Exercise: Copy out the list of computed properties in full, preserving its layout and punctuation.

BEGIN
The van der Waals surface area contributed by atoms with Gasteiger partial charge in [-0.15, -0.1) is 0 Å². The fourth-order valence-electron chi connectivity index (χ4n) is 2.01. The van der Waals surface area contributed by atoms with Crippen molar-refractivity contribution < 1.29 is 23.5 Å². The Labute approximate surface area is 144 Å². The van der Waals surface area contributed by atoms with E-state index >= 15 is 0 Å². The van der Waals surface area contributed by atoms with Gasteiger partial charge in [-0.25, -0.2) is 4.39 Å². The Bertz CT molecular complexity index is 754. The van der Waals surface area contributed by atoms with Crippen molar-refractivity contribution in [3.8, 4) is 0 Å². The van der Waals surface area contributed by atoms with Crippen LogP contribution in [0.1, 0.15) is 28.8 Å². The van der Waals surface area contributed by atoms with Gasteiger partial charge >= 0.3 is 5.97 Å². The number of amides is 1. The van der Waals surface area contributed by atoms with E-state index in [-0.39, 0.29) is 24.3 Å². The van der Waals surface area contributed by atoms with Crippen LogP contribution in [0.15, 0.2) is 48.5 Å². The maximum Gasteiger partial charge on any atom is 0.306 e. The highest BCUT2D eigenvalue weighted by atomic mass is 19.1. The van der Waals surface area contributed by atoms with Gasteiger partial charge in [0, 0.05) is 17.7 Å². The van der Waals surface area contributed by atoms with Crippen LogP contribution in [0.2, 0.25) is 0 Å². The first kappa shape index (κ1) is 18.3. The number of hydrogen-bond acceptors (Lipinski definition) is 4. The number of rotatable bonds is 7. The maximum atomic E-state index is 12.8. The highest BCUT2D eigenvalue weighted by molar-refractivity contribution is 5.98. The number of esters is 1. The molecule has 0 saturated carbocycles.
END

The van der Waals surface area contributed by atoms with Gasteiger partial charge in [-0.15, -0.1) is 0 Å². The fourth-order valence-electron chi connectivity index (χ4n) is 2.01. The van der Waals surface area contributed by atoms with Crippen molar-refractivity contribution < 1.29 is 23.5 Å². The Labute approximate surface area is 144 Å². The van der Waals surface area contributed by atoms with E-state index >= 15 is 0 Å². The van der Waals surface area contributed by atoms with Gasteiger partial charge in [-0.25, -0.2) is 4.39 Å². The Bertz CT molecular complexity index is 754. The van der Waals surface area contributed by atoms with Crippen molar-refractivity contribution in [3.8, 4) is 0 Å². The van der Waals surface area contributed by atoms with Crippen LogP contribution in [0.1, 0.15) is 28.8 Å². The van der Waals surface area contributed by atoms with Gasteiger partial charge >= 0.3 is 5.97 Å². The number of amides is 1. The van der Waals surface area contributed by atoms with E-state index in [-0.39, 0.29) is 24.3 Å². The van der Waals surface area contributed by atoms with Crippen LogP contribution in [0.15, 0.2) is 48.5 Å². The maximum Gasteiger partial charge on any atom is 0.306 e. The highest BCUT2D eigenvalue weighted by atomic mass is 19.1. The van der Waals surface area contributed by atoms with Gasteiger partial charge in [0, 0.05) is 17.7 Å². The van der Waals surface area contributed by atoms with Crippen LogP contribution in [0.2, 0.25) is 0 Å². The first kappa shape index (κ1) is 18.3. The number of hydrogen-bond acceptors (Lipinski definition) is 4. The number of rotatable bonds is 7. The maximum atomic E-state index is 12.8. The highest BCUT2D eigenvalue weighted by molar-refractivity contribution is 5.98. The number of esters is 1. The molecule has 0 saturated carbocycles.